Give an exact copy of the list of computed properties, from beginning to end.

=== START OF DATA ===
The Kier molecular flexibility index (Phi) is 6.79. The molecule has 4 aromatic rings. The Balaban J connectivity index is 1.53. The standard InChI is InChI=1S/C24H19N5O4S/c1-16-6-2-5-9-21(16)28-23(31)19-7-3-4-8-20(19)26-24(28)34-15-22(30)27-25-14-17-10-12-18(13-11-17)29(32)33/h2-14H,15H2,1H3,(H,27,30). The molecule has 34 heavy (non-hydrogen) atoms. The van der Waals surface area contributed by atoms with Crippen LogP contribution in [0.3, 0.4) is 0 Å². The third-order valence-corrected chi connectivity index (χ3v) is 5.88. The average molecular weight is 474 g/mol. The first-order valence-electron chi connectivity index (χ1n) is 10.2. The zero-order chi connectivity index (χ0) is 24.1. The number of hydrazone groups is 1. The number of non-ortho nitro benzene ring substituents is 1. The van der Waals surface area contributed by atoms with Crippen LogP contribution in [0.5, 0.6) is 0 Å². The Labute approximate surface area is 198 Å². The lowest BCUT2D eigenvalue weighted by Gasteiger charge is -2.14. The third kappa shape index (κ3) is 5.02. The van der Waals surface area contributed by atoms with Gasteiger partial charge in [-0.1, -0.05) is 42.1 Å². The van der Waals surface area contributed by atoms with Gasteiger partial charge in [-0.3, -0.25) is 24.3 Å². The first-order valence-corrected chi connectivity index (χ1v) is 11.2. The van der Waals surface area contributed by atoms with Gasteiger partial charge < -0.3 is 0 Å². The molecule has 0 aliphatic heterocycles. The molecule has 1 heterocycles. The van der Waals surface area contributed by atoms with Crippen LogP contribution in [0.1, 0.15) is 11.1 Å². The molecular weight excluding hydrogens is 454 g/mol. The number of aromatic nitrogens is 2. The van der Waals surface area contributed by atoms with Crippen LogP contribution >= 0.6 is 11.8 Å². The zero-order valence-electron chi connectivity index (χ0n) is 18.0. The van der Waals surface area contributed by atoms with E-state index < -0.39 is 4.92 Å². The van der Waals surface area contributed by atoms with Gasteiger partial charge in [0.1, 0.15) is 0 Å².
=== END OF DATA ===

The Kier molecular flexibility index (Phi) is 6.79. The molecule has 4 aromatic rings. The Balaban J connectivity index is 1.53. The standard InChI is InChI=1S/C24H19N5O4S/c1-16-6-2-5-9-21(16)28-23(31)19-7-3-4-8-20(19)26-24(28)34-15-22(30)27-25-14-17-10-12-18(13-11-17)29(32)33/h2-14H,15H2,1H3,(H,27,30). The molecule has 34 heavy (non-hydrogen) atoms. The van der Waals surface area contributed by atoms with Crippen LogP contribution in [0.3, 0.4) is 0 Å². The third-order valence-corrected chi connectivity index (χ3v) is 5.88. The average molecular weight is 474 g/mol. The first-order valence-electron chi connectivity index (χ1n) is 10.2. The zero-order chi connectivity index (χ0) is 24.1. The number of hydrazone groups is 1. The number of non-ortho nitro benzene ring substituents is 1. The van der Waals surface area contributed by atoms with Crippen LogP contribution in [0.5, 0.6) is 0 Å². The Labute approximate surface area is 198 Å². The lowest BCUT2D eigenvalue weighted by Gasteiger charge is -2.14. The third kappa shape index (κ3) is 5.02. The van der Waals surface area contributed by atoms with Gasteiger partial charge in [-0.1, -0.05) is 42.1 Å². The van der Waals surface area contributed by atoms with Gasteiger partial charge in [-0.3, -0.25) is 24.3 Å². The first-order valence-corrected chi connectivity index (χ1v) is 11.2. The van der Waals surface area contributed by atoms with Gasteiger partial charge < -0.3 is 0 Å². The molecule has 0 aliphatic heterocycles. The molecule has 1 heterocycles. The van der Waals surface area contributed by atoms with Crippen LogP contribution in [0.1, 0.15) is 11.1 Å². The molecular weight excluding hydrogens is 454 g/mol. The number of aromatic nitrogens is 2. The van der Waals surface area contributed by atoms with Crippen LogP contribution >= 0.6 is 11.8 Å². The zero-order valence-electron chi connectivity index (χ0n) is 18.0. The van der Waals surface area contributed by atoms with E-state index < -0.39 is 4.92 Å². The van der Waals surface area contributed by atoms with Gasteiger partial charge in [0.1, 0.15) is 0 Å².